Poetics of Andre Bagoo

A Coolitude interview

Andre Bagoo: PC Marlon James

Andre Bagoo is a Trinidadian poet and writer. He is the author of Trick Vessels (Shearsman Books, 2012), BURN (Shearsman Books, 2015) and Pitch Lake (Peepal Tree Press, 2017). His poetry has appeared at Boston Review, Caribbean Review of Books, Cincinnati Review, St Petersburg Review, The Poetry Review and elsewhere. He was awarded the Charlotte and Isidor Paiewonsky Prize by The Caribbean Writer in 2017.

Rajiv Mohabir: Pitch Lake is your third collection of poems, in which your voice is tightly refined, echoic of contemporary British poets. I was wondering if you could speak about your artistic influences or muses that plagued you as you put this collection together line by line.

Andre Bagoo: Poetry is its own nation. I read whatever I want. There’s a line in Tristan Und Isolde, “I myself am the world.” That sums it up. Trinidad is a great example of multiculturalism. Our ties to the world are dizzying, be it to Asia, Africa, Europe, North America, South America, you name it. Donald Trump and Barack Obama have both visited.

Towards the end, the biggest thing lingering over the publication of Pitch Lake was the place itself. The book is named after the world’s largest commercial asphalt lake, located at La Brea, Trinidad. Its pitch has paved roads and airport tarmacs all over the planet. Though well-known locally, the lake is mysterious: it spits out centuries-old objects, swallows trees. We don’t know how long it will take for the asphalt to run out. Microbial organisms live in it, amid conditions which have been likened to the surface of Titan — Saturn’s moon. Trinidadian writer Alfred Mendes wrote a novel called Pitch Lake in which the lake is only mentioned once in passing. Yet the myths about the place, the belief that it has spiritual ties to indigenous populations, looms over his book, cursing his characters. I took away this principle and decided to turn everything into the lake by keeping it out as much as possible, letting language disperse its glittering broadcast.

Mohabir: Last time we met you had some very interesting things to say about creating a poetic arc in a collection of poems. I was wondering if you could repeat it, for the record. It was something about the organization of the text has to propel the reader forward … or something like this. How did you come to this theory?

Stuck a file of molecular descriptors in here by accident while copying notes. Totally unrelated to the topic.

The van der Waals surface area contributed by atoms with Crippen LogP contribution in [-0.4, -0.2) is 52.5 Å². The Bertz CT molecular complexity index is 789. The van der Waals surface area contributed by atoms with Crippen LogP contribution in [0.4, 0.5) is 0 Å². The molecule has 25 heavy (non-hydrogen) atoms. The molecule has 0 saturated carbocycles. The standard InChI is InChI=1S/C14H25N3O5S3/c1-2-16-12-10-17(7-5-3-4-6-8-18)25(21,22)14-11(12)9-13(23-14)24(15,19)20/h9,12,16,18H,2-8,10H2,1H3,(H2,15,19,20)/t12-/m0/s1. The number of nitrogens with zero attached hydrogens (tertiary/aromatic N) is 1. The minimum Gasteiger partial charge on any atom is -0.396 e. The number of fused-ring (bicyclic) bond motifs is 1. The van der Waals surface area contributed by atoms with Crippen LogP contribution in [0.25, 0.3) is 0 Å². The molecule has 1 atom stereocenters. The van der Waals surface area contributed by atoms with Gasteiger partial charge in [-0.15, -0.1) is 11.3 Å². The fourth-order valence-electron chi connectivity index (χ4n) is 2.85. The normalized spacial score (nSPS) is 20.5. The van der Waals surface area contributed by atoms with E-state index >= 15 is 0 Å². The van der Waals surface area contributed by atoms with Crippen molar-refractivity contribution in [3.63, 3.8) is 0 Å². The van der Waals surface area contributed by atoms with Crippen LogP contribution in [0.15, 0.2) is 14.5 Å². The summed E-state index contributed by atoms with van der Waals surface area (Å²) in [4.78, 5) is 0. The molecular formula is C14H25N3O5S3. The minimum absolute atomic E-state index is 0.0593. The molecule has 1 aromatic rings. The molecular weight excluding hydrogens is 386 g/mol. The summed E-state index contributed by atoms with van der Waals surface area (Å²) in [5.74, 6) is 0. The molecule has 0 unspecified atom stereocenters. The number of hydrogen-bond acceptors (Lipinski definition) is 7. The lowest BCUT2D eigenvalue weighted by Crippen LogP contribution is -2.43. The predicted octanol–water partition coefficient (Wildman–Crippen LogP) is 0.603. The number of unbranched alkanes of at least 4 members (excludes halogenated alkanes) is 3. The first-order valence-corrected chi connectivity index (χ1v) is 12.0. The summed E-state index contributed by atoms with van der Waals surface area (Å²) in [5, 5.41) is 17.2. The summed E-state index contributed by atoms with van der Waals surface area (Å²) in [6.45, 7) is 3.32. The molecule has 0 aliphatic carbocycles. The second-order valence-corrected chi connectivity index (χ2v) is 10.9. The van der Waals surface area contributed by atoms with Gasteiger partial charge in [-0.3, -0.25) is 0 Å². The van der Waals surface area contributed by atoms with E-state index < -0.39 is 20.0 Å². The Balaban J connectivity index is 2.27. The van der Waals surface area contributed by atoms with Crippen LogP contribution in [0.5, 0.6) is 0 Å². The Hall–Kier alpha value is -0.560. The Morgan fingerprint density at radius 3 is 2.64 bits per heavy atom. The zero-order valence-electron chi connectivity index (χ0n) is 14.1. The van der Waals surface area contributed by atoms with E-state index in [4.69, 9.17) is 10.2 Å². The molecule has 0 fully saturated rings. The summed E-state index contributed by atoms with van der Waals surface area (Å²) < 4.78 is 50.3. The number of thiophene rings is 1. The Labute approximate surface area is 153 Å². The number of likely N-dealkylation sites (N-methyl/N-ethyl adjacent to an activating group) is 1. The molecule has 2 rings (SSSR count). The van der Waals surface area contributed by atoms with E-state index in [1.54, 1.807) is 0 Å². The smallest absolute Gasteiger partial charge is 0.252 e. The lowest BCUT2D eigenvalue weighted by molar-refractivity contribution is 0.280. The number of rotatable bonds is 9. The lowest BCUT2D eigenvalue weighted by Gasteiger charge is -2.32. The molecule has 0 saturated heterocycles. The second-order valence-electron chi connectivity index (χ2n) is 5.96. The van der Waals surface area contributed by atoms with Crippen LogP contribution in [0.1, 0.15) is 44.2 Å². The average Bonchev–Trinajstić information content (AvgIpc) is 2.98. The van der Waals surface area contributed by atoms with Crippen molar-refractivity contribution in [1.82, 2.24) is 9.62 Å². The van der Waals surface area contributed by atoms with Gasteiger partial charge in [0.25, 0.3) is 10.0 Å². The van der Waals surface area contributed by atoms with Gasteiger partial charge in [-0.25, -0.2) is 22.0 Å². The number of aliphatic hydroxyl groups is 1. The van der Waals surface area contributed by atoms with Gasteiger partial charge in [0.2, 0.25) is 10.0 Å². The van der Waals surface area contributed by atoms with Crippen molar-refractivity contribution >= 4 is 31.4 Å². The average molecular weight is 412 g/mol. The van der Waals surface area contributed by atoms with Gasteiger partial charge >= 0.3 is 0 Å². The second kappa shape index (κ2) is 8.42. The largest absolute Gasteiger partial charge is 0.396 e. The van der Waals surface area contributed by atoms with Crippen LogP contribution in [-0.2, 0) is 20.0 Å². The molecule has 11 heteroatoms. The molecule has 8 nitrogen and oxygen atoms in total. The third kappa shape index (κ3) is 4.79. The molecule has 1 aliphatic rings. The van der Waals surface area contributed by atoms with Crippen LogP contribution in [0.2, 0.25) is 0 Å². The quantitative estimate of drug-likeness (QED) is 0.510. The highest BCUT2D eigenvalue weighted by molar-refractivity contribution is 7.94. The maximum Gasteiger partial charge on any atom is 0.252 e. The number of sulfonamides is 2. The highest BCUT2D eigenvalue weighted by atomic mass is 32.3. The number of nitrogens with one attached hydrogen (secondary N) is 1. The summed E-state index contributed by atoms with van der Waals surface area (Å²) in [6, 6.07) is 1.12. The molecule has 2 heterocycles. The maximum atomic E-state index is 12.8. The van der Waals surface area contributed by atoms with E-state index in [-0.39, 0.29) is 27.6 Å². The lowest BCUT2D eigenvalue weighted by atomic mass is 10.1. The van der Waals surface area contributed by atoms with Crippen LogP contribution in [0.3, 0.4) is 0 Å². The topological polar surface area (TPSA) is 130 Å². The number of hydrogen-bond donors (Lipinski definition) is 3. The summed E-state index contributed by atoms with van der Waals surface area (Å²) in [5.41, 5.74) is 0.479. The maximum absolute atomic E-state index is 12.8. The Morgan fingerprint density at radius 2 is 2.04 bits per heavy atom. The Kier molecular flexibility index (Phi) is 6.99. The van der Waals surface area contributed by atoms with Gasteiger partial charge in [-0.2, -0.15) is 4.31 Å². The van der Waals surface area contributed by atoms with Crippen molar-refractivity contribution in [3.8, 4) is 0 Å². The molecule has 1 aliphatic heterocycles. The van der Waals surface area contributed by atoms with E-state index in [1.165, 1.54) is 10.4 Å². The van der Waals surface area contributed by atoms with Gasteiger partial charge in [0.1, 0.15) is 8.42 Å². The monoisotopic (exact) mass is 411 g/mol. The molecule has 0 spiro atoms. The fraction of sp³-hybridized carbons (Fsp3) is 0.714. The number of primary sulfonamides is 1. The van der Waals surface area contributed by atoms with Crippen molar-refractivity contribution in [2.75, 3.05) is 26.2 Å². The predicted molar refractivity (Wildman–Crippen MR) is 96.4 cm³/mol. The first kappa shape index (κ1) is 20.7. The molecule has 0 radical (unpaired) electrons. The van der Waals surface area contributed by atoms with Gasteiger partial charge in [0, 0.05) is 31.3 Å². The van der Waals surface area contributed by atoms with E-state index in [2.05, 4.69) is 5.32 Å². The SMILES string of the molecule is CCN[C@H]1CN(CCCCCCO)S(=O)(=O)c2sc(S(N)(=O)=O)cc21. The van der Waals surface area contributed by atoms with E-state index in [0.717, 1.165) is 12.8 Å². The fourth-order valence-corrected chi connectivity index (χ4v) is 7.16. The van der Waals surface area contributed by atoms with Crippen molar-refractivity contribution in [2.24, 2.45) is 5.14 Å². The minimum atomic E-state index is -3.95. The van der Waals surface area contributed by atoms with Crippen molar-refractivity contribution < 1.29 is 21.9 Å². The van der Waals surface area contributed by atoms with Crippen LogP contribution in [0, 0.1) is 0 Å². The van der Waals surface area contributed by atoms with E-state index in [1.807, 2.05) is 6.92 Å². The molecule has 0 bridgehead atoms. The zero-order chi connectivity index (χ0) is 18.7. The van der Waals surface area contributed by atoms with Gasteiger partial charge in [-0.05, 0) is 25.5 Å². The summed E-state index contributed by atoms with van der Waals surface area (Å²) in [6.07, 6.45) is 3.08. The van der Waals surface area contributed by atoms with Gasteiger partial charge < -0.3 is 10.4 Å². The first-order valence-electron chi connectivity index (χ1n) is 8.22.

Bagoo: Clearly I was drinking too much coffee that day, dear Rajiv. I had just finished putting together Pitch Lake — which was such an enjoyable process for me. It was good to return, yet again, to the dynamics of a poetry book. It’s like film. The filmmaker can record two completely different images. Each image says something. Then, when the images are placed together something happens. A third space opens. When you put poems together things begin to happen. You create interesting spaces between them. Relationships appear, echoes, cross-pollinations. A poem is one thing, a poetry book another. It has its own ecology. So in Pitch Lake, there are poems about a common bird, the kiskadee. The bird makes a beautiful echoing call. I titled the kiskadee poems “Kiskadee,” gave them rhyming couplets and sprinkled them throughout the book in homage. There is no blurb at the back of Pitch Lake, only one of these kiskadee poems.

Another thing I did: I envisioned the book as a small Carnival band. I arranged poems into mas sections. One section for lyrical poems, another for intersemiotic poems dealing with queer sexuality, and a third for prose poems. But there are interlopers: some of the poems fall out just as masqueraders might fall out of line during the revelry of Carnival Tuesday in downtown Port of Spain. Sheesh, typing this made me realize something. I need to get out more. Smh.

Mohabir: In BURN, your second collection, you speak directly about Ramleela in Trinidad, where you render a complicated racial politics in an economized line. The result is striking and dense. What role does Trinidad’s complicated colonial history play in your poems apart from being a backdrop?